The Greatest Story Never Told: At the end of "The Superman-Olsen War", Jimmy laments that this is the coolest "what-I-spent-my-day-doing" story ever and he can't tell anyone. No one except some of the P.R.O.J.E.C.T. staff, Jimmy, and Superman himself know.
Luthor: Three months ago, I looked in the mirror at those nasty little spiderwebs of lines around my eyes, and I realized something. I'm getting older and he isn't. So, if I want to die happy, it's time to get serious about killing Superman, don't you think?
Guile Hero: Superman, who is potrayed being every bit as smart as he is strong. Hell, he even outwits Luthor.
Gypsy Curse: Jimmy Olsen believes he was cursed with bad luck after refusing to kiss the queen of the Gypsies. It's never stated whether this has any basis in fact, but considering all the insane things that happen to him on a monthly basis, it wouldn't be surprising.
It was only "bad luck until the next full moon", which, of course, covers the events of that issue.
Narcissist: Luthor. How vain is he, you may ask? He has drawn on eyebrows and his whole vendetta against Superman boils down to Lex feeling upstaged by Supes.
Narm: Invoked in-story by Lex Luthor to discredit Clark, The Daily Planet, and the entire U.S. penitentiary system. "And then the inimitable Lex Luthor opened up the floor and shook hands with a baboon in a Superman suit".
Nerves of Steel: Be it a prison riot, energy draining Humanoid Abomination, which threatens to gut him, death sentence or Superman, Luthor isn't impressed. Clark Kent even lampshades this, by pointing out during their interview in death row, that Luthor doesn't act like a man, facing impending doom.
New Powers as the Plot Demands: Superman spontaneously develops the superpower of biolectric field projection (basically, creating an energy net) to drag Quintum's probe away from the sun. Justified, considering the huge power boost Supes got from the sun. Its an homage to all the times it happened to Superman in the Silver Age.
Noodle Implements: In the first issue, Lex Luthor is remote controlling a monster. For some reason, he's also holding a baseball bat. According to the writer, this was meant to convey Luthor's stance as someone whose mind just operates at a different level than everyone else's, and that, to Luthor, holding the bat was an integral part of the plan.
In the animated film, Luthor is using it as a prop, as his remote-controlled bio-weapon is swinging a piece of metal at Leo Quintum and his assistant.
Noodle Incident: Nasty plans to marry her zombie boyfriend on a comet that will kill them and all humanity. Lex don't bat an eye.
Only Sane Man: An extreme case with Zibarro, the only one out of billions on Bizarro World that is sane.
Paper-Thin Disguise: Actually averted this time: Quitely's Clark can contort his muscles to where he looks more fat than ripped. Thus, nobody would suspect the flabby Clark is really the mighty Superman. He also wears oversized clothes to help the illusion (which has since been imported to the mainstream character.)
Perky Goth: Nastalathia. Not so much perky as very laid-back and not depressed at all.
The Philosopher: Luthor, whose arguments against Superman during his interview are understandable, at least to a certain extent.
Play-Along Prisoner: Luthor can leave his cell any time he likes, as he demonstrates to Clark Kent.
Recursive Reality: Superman creates Earth-Q, a world without Superman. Within Earth-Q, we see Nietzsche invent the concept of "the superman" and then we see an artist, Joe Shuster, drawing the Golden Age Superman, saying "This is it. This is the big one. Third time's the charm..."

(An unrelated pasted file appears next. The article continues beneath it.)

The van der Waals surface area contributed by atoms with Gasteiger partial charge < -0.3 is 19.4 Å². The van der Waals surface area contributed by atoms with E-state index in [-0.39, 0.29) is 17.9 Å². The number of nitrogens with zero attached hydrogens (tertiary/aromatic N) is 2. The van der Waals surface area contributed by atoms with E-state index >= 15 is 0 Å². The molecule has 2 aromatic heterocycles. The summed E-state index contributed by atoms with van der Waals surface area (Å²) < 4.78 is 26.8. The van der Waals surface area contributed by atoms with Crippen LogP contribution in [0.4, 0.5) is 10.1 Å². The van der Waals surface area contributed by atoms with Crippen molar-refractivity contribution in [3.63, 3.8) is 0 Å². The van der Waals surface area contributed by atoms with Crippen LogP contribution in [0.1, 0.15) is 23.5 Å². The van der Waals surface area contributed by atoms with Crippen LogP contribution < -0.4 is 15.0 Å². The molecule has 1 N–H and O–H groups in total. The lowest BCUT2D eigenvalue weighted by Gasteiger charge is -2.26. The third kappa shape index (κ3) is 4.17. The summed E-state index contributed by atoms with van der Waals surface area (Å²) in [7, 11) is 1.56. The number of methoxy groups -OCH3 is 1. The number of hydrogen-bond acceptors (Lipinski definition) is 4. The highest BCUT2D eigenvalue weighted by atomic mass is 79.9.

Hilariously or heartwarmingly recursive: Both The Iron Giant and All-Star Superman end the exact same way: the hero sacrifices his life by flying into space to fix a nuclear problem, there are strong hints of their resurrection in the future, with the loved one in a park near a statue honoring the hero, both sad but comforted by the Heroic Sacrifice. Maybe the Iron Giant saw All-Star Superman somehow, because just before his sacrifice, he says reverently, "I'm Superman!"
Quintum's spaceship, the Ray Bradbury, which Quintum flies into the sun for a scientific mission in the first scene of the book. It's a reference to Bradbury's short story "The Rocket Man", which ends with an astronaut's spaceship falling into the sun.
Stable Time Loop: The Daily Planet article headlined "Superman Dead," which Samson shows to Superman before Clark Kent wrote it. This gets a lampshade in the final issue, with Lois pointing out that it's not even an accurate headline, but they had to run it to close the loop.
Stealth Pun: Superman ends up inside the sun at the end of the comic, having turned into an energy being - he's all star now.
The Stoic: When Superman is told he'll die, his reaction is to request that his doctor tell nobody followed by immediately setting out to do what he can with the time he has left. Mostly helping people. He hardly seems phased. The clues to what its doing to him emotionally are few throughout most of the series.
Sudden Humility: Lex Luthor got empowered with abilities like Superman's for a day. While he at first reveled in the power and used it to terrorize Metropolis, at some point, the Super Senses began to kick in, and Luthor suddenly gained a newfound perspective and started to Go Sane From The Revelation. For the first time, he understood the wonder of the world that never mattered to him and the enormous weight that was on Superman's shoulders every day of his life.
Superdickery: Referenced with the fourth issue, which is called "The Superman/Olsen War!" and has a cover which depicts the Man of Steel attempting to kill his best pal.
Superpowered Date: Superman and Lois's date, with the variation that Lois gets temporary superpowers as well.
Superpowered Evil Side: Superman under the influence of black kryptonite is an inversion. While Black K Superman does behave immorally, he also grows steadily weaker and dumber over time. He also turns out to be something of a Dirty Coward, who actually quakes in fear when faced with something that can actually stand up to him. Presumably, this is due to black kryptonite inverting everything about what Superman is and not just his sense or morality.
Word of God: Superman's superpowers come from the light, so it stands to reason a dark Superman would slowly lose them.
Faced with the choice of letting a black-Kryptonite-influenced Superman rampage or watching him sent to the Phantom Zone, Jimmy Olsen decides on a third option — turning himself into Doomsday and fighting Superman to a stop.
Also see below, Superman's answer to the riddle of the Ultra-Sphinx.
Taking You with Me: Luthor isn't dying any time soon, but the realization that he's aging normally and Superman isn't is what spurs him to try to kill Superman once and for all.
Word of God says that all that stuff we see about Superman's past adventures (for instance Batman gets mentioned a few times and even has a mannequin in the Fortress) is supposed to be like your dad's high school days; they were important once but not anymore.